5. Pour ⅓ (or ⅙ for smaller 2-sqaure makers) of mixture into your waffle maker of choice. Depending on the size of your waffle maker, this will make three or six batches, about 12 waffle squares altogether.


I was reading my blog roll’s RSS feed list the other day and stumbled across this kickstarter project.  It solves a problem, that while not important, made me NOT a growler aficionado.  It didn’t ever make sense to buy and fill a growler that contains more beer than I want to drink in a single sitting.  It also pained me to have to throw away perfectly good beer when I’m not able to finish it quickly enough to have it be a pleasure to drink.   Being able to keep it fresh, fizzy, and drinkable filled a void that I didn’t think much about until I saw this.

It didn’t take long before I was a supporter.   When I added my support pledge I think they were already up to $300k or so.   Now they’re up to almost $600k and still have lots of time to go.  Do you think this is an under-served need in the craft beer drinking industry?   I’d say so.


They’ve got two sizes on offer, both 64oz and 128oz.   I decided that I needed one of each size.

This will allow me to get 64oz of beer for drinking at my leisure, and also use the other for self carbonating stuff I want to brew.   In the past I have made both beer and hard cider and was only kept back in my ability to proceed technically by not wanting to invest lots of space and money in a carbonator setup.

Forgive me, but I’m going to step up on my soapbox for a minute…

I’m noticing that many of my posts on my Facebook page recently call out some of the evils of our modern food world and it’s becoming harder and harder every day to trust that any commercial provider of food has our health or welfare in mind when offering their wares to us.  How can we get around this?   Sadly, there may be limited options to us, but one should always work.

It’s up to US, and only us, to COOK more food. It won’t cook itself, and quite honestly, we’re getting to the point where we can’t trust others to do it for us any longer.   Maybe if we pull this power back into our own hands the food industry may notice that people care about what they’re eating.  Maybe then they’ll think about food quality again.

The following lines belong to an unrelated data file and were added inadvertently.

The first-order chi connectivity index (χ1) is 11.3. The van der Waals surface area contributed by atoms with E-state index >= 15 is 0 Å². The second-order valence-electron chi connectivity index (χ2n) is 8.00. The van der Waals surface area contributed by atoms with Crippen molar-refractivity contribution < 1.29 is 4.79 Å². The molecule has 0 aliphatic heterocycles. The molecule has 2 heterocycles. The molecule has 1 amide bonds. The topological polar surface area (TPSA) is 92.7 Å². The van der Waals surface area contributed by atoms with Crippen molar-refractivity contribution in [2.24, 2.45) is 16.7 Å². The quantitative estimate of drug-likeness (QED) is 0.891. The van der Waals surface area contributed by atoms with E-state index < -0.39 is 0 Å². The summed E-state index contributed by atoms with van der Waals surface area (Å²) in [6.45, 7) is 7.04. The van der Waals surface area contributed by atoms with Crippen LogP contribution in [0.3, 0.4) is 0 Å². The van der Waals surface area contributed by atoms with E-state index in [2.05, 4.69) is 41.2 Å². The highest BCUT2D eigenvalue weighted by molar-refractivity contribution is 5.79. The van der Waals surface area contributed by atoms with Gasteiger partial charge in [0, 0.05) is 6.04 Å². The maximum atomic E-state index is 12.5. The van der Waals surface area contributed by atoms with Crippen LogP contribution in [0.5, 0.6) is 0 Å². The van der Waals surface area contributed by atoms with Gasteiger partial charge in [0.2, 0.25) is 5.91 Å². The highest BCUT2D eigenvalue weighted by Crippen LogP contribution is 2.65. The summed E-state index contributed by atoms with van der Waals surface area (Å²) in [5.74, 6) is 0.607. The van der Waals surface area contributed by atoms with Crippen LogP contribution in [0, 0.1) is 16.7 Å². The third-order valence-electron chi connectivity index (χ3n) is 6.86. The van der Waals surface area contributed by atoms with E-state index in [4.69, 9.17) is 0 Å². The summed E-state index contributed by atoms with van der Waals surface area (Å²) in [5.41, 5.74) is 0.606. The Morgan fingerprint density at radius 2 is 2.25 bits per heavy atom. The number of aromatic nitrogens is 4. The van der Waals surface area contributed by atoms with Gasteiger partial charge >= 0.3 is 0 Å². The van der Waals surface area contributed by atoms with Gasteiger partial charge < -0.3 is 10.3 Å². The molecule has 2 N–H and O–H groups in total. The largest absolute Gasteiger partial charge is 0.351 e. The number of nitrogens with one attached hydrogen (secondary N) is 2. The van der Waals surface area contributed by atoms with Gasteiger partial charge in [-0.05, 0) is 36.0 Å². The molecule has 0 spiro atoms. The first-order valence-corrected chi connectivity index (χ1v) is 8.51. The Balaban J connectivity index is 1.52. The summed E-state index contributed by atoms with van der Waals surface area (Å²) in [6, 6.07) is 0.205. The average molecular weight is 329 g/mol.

So, to help promote this viewpoint, I’m going to start tagging my future posts with the trailing comment “Cook More Food.”

Take care and…..


COOK More Food.



This project only has $215 to go to get this awesome invention in production.   Anyone who uses a wok on a home gas stove NEEDS one of these.    I know I routinely struggle with getting my wok up to a high enough temperature on my 30k BTU gas stove, so something like this would make my stir fries (especially noodle dishes) even better.    To be fair, I have pledged to this campaign, so I’ve got a slight self-interest in seeing this thing shine.


Crowdzu Wokmon

When a recipe “makes your soul scream,” please don’t cook it.

Cooking Light’s “Thai Chicken in Cabbage Leaves” is one such recipe and I ignored what my brain was telling me as I read the instructions.   One portion of the instructions says to add the first three ingredients (chicken, sliced red onions, and water) and cook in a non-stick pan.  Not too bad so far, but the combination of water and a non-stick pan gave me pause.  Fond development is always a good thing that seems to have been ignored by whoever developed this recipe.   The next instruction was “cook until chicken is done and then drain”.    WHAT??!!!   My soul screamed as I could see what little flavors those ingredients might have developed, as the chicken cooked, going down the drain.   I imagine that the folks at Cooking Light thought they were doing the readers a favor by saving a few calories on the oil that would normally be used to perform the chicken cooking step.   Cooking liquids are often very full of flavor and should not be tossed without a very good reason.   I saw no such reason here.

Even after modifying the recipe, and shamefully serving it to my family anyway trying to salvage what I knew was going to be a disaster, it still sucked.   The dish was very heavily unbalanced, tasting only of fish sauce and lime.   I tried to fix it by adding some things to sweeten it, make it a bit saltier, and add some umami.   Mirin and some medium sweet soy sauce (a variant of kecap manis) were added.   While the resulting dish was edible, it was a lost cause at the start that my meager skills as a “chef” could not save.   I can only imagine what the unmodified dish would have been like.   I am still shuddering at the thought.